January 29, 2020
Dramaturg: Andrea Balis
Director: Theodora Skipitares
Reviewer: Alithea Howes
he Transfiguration of Benjamin Banneker, currently at La Mama’s Ellen Stewart Theatre wildly creative tribute to the life and legacy of Benjamin Banneker, a self taught genius of astronomy, whose obscurity is absolutely criminal.
This is the show that all devised theatre aspires to be, but often falls short of. Largely composed of quotes, letters, and historical documents, the text is threaded together by dramaturge Andrea Balis into a series of 12 vignettes. Each vignette is depicted in a different way; through dance, music, animation, voiceover, and a variety of different puppetry styles. In a lesser show, this would be too chaotic to enjoy. But The Transfiguration of Benjamin Banneker remains cohesive throughout, tied together by a lovingly handmade aesthetic and the unifying underscore created by LaFrae Sci.
The variety of theatrical craft on display is nothing short of stunning. The puppetry designed by Theodora Skipitares and directed by Jane Catherine Shaw, calls to to mind the work of Julie Taymor, while maintaining its own unique flavor. LaFrae Sci’s music is not only the backdrop of this show — working with Soul Tigers Marching Band, it often steps into the role of a major character. It welcomes the audience into the theatre, it tells parts of the story. The very use of a marching band blurs the line between musical performance and dance.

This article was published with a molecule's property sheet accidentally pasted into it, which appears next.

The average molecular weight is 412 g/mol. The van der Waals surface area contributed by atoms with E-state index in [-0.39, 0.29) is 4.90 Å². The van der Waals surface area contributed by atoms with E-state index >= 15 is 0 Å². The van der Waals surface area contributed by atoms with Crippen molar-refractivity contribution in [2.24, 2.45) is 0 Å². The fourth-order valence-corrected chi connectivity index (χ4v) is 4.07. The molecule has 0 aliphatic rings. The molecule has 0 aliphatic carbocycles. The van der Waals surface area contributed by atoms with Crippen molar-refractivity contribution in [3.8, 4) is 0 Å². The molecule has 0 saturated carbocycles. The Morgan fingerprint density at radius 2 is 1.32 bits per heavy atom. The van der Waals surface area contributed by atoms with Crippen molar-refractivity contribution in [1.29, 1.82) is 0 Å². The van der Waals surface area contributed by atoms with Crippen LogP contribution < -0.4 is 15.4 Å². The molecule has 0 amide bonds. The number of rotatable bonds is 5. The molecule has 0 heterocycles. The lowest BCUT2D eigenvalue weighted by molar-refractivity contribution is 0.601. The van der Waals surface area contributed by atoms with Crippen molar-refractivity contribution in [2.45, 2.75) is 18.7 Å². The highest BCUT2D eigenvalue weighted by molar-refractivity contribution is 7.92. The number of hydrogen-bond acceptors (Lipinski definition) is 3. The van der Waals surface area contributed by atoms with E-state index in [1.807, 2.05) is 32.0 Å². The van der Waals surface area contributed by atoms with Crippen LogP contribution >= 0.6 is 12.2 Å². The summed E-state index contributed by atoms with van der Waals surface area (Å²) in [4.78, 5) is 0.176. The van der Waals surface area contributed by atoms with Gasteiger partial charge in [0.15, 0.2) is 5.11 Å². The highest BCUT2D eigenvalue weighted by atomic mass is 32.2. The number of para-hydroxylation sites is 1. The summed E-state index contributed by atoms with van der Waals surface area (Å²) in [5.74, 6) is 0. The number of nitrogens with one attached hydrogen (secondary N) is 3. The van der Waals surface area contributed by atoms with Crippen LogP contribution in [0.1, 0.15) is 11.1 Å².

This blending is one of the most enjoyable things about the show. Music shades into dance which shades into puppetry. Projected animation (by Holly Adams, Trevor Legeret & Klara Vertes) sometimes turns into shadow puppetry. This gives the feeling of a community working closely together and makes already fascinating subject matter into a delightfully entertaining experience.
There were times when this reviewer didn’t know where to look but one can hardly complain about this embarrassment of riches. There were also times when this reviewer had a hard time following the thread of the other characters, some who were related to Banneker, others who were inspired by him, still more were simply people whose experiences were related to space (i.e. an astronaut or the first Black American to be recruited by NASA, or Nichelle Nichols, who played Uhura on Star Trek.) but this was a minor confusion that could be easily remedied.
Educational but never pedantic, inspiring but honest about the very real obstacle of racism in the US, the tone of The Transfiguration of Benjamin Banneker threads a very interesting needle. The heartbreaking attempts of his white contemporaries to diminish or destroy his accomplishments are balanced by joyous awe of his expansive genius.
Viewers were left with a thirst to learn more, not just about Banneker, but the other people quoted in the show. Unfortunately, the program did not contain a list of sources or all the names of the people portrayed, something that ones hopes will be added in the future.